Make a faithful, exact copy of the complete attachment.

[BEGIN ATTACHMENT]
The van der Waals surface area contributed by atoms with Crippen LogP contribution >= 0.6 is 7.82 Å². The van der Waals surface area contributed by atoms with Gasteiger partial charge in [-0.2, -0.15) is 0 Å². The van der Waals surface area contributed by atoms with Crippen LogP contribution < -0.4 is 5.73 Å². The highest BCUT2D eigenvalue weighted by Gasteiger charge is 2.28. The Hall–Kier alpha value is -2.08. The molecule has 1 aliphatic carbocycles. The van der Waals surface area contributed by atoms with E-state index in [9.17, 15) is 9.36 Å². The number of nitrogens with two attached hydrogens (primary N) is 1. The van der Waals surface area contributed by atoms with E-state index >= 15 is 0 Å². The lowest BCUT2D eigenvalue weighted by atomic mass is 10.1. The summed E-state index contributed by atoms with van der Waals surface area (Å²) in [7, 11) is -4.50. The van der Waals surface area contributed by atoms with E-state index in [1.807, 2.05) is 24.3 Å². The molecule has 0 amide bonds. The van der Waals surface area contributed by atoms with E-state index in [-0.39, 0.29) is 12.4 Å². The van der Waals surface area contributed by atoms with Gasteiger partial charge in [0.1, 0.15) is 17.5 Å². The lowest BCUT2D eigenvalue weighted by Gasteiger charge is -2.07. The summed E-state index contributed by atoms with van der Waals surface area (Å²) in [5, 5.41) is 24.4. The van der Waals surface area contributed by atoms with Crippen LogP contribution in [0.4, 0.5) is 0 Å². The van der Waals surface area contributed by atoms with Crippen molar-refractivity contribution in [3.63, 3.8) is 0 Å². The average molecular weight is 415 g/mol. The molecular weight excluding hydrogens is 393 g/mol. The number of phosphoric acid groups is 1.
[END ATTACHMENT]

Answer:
The van der Waals surface area contributed by atoms with Crippen LogP contribution >= 0.6 is 7.82 Å². The van der Waals surface area contributed by atoms with Gasteiger partial charge in [-0.2, -0.15) is 0 Å². The van der Waals surface area contributed by atoms with Crippen LogP contribution < -0.4 is 5.73 Å². The highest BCUT2D eigenvalue weighted by Gasteiger charge is 2.28. The Hall–Kier alpha value is -2.08. The molecule has 1 aliphatic carbocycles. The van der Waals surface area contributed by atoms with E-state index in [9.17, 15) is 9.36 Å². The number of nitrogens with two attached hydrogens (primary N) is 1. The van der Waals surface area contributed by atoms with E-state index >= 15 is 0 Å². The lowest BCUT2D eigenvalue weighted by atomic mass is 10.1. The summed E-state index contributed by atoms with van der Waals surface area (Å²) in [7, 11) is -4.50. The van der Waals surface area contributed by atoms with E-state index in [1.807, 2.05) is 24.3 Å². The molecule has 0 amide bonds. The van der Waals surface area contributed by atoms with E-state index in [-0.39, 0.29) is 12.4 Å². The van der Waals surface area contributed by atoms with Gasteiger partial charge in [0.1, 0.15) is 17.5 Å². The lowest BCUT2D eigenvalue weighted by Gasteiger charge is -2.07. The summed E-state index contributed by atoms with van der Waals surface area (Å²) in [5, 5.41) is 24.4. The van der Waals surface area contributed by atoms with Crippen LogP contribution in [0.4, 0.5) is 0 Å². The van der Waals surface area contributed by atoms with Crippen molar-refractivity contribution in [3.63, 3.8) is 0 Å². The average molecular weight is 415 g/mol. The molecular weight excluding hydrogens is 393 g/mol. The number of phosphoric acid groups is 1.